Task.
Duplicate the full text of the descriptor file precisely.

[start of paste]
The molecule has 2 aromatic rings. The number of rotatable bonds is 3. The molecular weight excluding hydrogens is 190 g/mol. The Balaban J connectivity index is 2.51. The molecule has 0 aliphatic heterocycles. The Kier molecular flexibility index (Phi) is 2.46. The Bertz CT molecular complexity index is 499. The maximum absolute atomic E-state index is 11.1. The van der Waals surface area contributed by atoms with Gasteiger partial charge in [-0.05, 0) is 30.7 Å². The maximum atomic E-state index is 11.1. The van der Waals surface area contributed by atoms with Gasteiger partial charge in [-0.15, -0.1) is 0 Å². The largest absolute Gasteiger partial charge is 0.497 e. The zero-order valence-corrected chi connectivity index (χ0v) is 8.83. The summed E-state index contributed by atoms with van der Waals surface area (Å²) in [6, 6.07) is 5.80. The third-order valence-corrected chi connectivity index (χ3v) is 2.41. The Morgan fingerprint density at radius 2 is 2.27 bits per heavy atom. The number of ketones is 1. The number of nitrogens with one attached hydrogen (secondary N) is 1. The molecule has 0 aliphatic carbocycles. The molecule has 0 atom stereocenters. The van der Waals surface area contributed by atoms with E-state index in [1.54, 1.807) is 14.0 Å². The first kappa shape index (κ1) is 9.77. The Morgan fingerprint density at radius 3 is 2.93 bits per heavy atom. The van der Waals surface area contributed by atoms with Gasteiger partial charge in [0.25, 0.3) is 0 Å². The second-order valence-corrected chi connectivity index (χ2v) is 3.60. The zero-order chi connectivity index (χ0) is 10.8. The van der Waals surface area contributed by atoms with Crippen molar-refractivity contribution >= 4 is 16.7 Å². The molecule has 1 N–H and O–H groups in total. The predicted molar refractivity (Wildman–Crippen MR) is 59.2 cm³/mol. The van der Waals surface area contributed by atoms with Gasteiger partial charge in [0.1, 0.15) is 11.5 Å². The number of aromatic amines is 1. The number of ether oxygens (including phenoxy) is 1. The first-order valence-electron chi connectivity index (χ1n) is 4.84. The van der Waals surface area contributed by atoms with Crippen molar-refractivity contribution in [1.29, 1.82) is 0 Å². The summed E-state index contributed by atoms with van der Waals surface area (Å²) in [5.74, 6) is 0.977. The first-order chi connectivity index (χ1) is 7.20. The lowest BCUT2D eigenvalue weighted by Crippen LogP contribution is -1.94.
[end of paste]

The molecule has 2 aromatic rings. The number of rotatable bonds is 3. The molecular weight excluding hydrogens is 190 g/mol. The Balaban J connectivity index is 2.51. The molecule has 0 aliphatic heterocycles. The Kier molecular flexibility index (Phi) is 2.46. The Bertz CT molecular complexity index is 499. The maximum absolute atomic E-state index is 11.1. The van der Waals surface area contributed by atoms with Gasteiger partial charge in [-0.05, 0) is 30.7 Å². The maximum atomic E-state index is 11.1. The van der Waals surface area contributed by atoms with Gasteiger partial charge in [-0.15, -0.1) is 0 Å². The largest absolute Gasteiger partial charge is 0.497 e. The zero-order valence-corrected chi connectivity index (χ0v) is 8.83. The summed E-state index contributed by atoms with van der Waals surface area (Å²) in [6, 6.07) is 5.80. The third-order valence-corrected chi connectivity index (χ3v) is 2.41. The Morgan fingerprint density at radius 2 is 2.27 bits per heavy atom. The number of ketones is 1. The number of nitrogens with one attached hydrogen (secondary N) is 1. The molecule has 0 aliphatic carbocycles. The molecule has 0 atom stereocenters. The van der Waals surface area contributed by atoms with E-state index in [1.54, 1.807) is 14.0 Å². The first kappa shape index (κ1) is 9.77. The Morgan fingerprint density at radius 3 is 2.93 bits per heavy atom. The van der Waals surface area contributed by atoms with Gasteiger partial charge in [0.25, 0.3) is 0 Å². The second-order valence-corrected chi connectivity index (χ2v) is 3.60. The zero-order chi connectivity index (χ0) is 10.8. The van der Waals surface area contributed by atoms with Crippen molar-refractivity contribution >= 4 is 16.7 Å². The molecule has 1 N–H and O–H groups in total. The predicted molar refractivity (Wildman–Crippen MR) is 59.2 cm³/mol. The van der Waals surface area contributed by atoms with Gasteiger partial charge in [0.1, 0.15) is 11.5 Å². The number of aromatic amines is 1. The number of ether oxygens (including phenoxy) is 1. The first-order valence-electron chi connectivity index (χ1n) is 4.84. The van der Waals surface area contributed by atoms with Crippen molar-refractivity contribution in [1.29, 1.82) is 0 Å². The summed E-state index contributed by atoms with van der Waals surface area (Å²) in [5.74, 6) is 0.977. The first-order chi connectivity index (χ1) is 7.20. The lowest BCUT2D eigenvalue weighted by Crippen LogP contribution is -1.94.